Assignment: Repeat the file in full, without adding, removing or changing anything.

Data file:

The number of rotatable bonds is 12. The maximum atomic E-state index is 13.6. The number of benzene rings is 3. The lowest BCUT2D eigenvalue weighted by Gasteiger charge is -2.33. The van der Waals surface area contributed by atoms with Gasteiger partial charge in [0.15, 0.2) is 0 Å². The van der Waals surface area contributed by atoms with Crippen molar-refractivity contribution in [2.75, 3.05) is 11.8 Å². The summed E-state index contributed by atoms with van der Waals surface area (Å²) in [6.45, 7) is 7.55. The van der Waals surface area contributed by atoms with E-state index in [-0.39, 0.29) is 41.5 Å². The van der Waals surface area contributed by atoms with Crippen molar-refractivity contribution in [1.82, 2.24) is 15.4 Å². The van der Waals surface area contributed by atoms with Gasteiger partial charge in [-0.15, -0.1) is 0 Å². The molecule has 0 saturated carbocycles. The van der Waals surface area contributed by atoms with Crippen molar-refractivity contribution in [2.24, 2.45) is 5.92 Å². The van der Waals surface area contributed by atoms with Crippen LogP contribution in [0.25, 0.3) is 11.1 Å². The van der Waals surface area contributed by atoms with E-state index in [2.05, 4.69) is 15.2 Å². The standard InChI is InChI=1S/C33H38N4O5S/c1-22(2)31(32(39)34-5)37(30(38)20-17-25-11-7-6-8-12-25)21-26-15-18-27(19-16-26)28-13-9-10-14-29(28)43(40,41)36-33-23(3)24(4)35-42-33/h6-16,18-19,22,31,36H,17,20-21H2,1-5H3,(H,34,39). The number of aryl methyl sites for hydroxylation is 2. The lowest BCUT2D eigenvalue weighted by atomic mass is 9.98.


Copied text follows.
The number of rotatable bonds is 12. The maximum atomic E-state index is 13.6. The number of benzene rings is 3. The lowest BCUT2D eigenvalue weighted by Gasteiger charge is -2.33. The van der Waals surface area contributed by atoms with Gasteiger partial charge in [0.15, 0.2) is 0 Å². The van der Waals surface area contributed by atoms with Crippen molar-refractivity contribution in [2.75, 3.05) is 11.8 Å². The summed E-state index contributed by atoms with van der Waals surface area (Å²) in [6.45, 7) is 7.55. The van der Waals surface area contributed by atoms with E-state index in [-0.39, 0.29) is 41.5 Å². The van der Waals surface area contributed by atoms with Crippen molar-refractivity contribution in [1.82, 2.24) is 15.4 Å². The van der Waals surface area contributed by atoms with Gasteiger partial charge in [-0.15, -0.1) is 0 Å². The molecule has 0 saturated carbocycles. The van der Waals surface area contributed by atoms with Crippen molar-refractivity contribution in [2.24, 2.45) is 5.92 Å². The van der Waals surface area contributed by atoms with Crippen LogP contribution in [0.25, 0.3) is 11.1 Å². The van der Waals surface area contributed by atoms with E-state index in [2.05, 4.69) is 15.2 Å². The standard InChI is InChI=1S/C33H38N4O5S/c1-22(2)31(32(39)34-5)37(30(38)20-17-25-11-7-6-8-12-25)21-26-15-18-27(19-16-26)28-13-9-10-14-29(28)43(40,41)36-33-23(3)24(4)35-42-33/h6-16,18-19,22,31,36H,17,20-21H2,1-5H3,(H,34,39). The number of aryl methyl sites for hydroxylation is 2. The lowest BCUT2D eigenvalue weighted by atomic mass is 9.98.